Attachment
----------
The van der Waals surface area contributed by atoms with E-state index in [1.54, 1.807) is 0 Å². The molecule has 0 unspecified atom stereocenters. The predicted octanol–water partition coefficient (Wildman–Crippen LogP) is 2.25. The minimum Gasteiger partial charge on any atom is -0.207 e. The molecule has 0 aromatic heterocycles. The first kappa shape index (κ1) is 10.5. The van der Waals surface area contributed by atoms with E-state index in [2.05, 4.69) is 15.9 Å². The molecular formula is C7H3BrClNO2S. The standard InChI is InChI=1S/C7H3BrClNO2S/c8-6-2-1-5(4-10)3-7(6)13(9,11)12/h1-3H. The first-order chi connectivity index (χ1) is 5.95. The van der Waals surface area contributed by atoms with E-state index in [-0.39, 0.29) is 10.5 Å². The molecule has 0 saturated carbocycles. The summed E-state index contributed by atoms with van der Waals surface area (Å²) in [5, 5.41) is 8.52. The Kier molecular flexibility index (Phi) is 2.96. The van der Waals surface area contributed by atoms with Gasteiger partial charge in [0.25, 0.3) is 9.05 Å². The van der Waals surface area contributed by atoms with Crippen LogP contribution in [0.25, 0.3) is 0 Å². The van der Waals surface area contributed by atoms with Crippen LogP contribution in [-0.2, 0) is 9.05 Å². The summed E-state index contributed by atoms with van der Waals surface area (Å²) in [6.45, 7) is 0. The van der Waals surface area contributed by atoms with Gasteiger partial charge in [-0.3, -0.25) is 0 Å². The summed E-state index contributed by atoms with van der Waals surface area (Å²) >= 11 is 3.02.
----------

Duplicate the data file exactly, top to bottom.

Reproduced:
The van der Waals surface area contributed by atoms with E-state index in [1.54, 1.807) is 0 Å². The molecule has 0 unspecified atom stereocenters. The predicted octanol–water partition coefficient (Wildman–Crippen LogP) is 2.25. The minimum Gasteiger partial charge on any atom is -0.207 e. The molecule has 0 aromatic heterocycles. The first kappa shape index (κ1) is 10.5. The van der Waals surface area contributed by atoms with E-state index in [2.05, 4.69) is 15.9 Å². The molecular formula is C7H3BrClNO2S. The standard InChI is InChI=1S/C7H3BrClNO2S/c8-6-2-1-5(4-10)3-7(6)13(9,11)12/h1-3H. The first-order chi connectivity index (χ1) is 5.95. The van der Waals surface area contributed by atoms with E-state index in [-0.39, 0.29) is 10.5 Å². The molecule has 0 saturated carbocycles. The summed E-state index contributed by atoms with van der Waals surface area (Å²) in [5, 5.41) is 8.52. The Kier molecular flexibility index (Phi) is 2.96. The van der Waals surface area contributed by atoms with Gasteiger partial charge in [0.25, 0.3) is 9.05 Å². The van der Waals surface area contributed by atoms with Crippen LogP contribution in [0.25, 0.3) is 0 Å². The van der Waals surface area contributed by atoms with Crippen LogP contribution in [-0.2, 0) is 9.05 Å². The summed E-state index contributed by atoms with van der Waals surface area (Å²) in [6.45, 7) is 0. The van der Waals surface area contributed by atoms with Gasteiger partial charge in [-0.3, -0.25) is 0 Å². The summed E-state index contributed by atoms with van der Waals surface area (Å²) >= 11 is 3.02.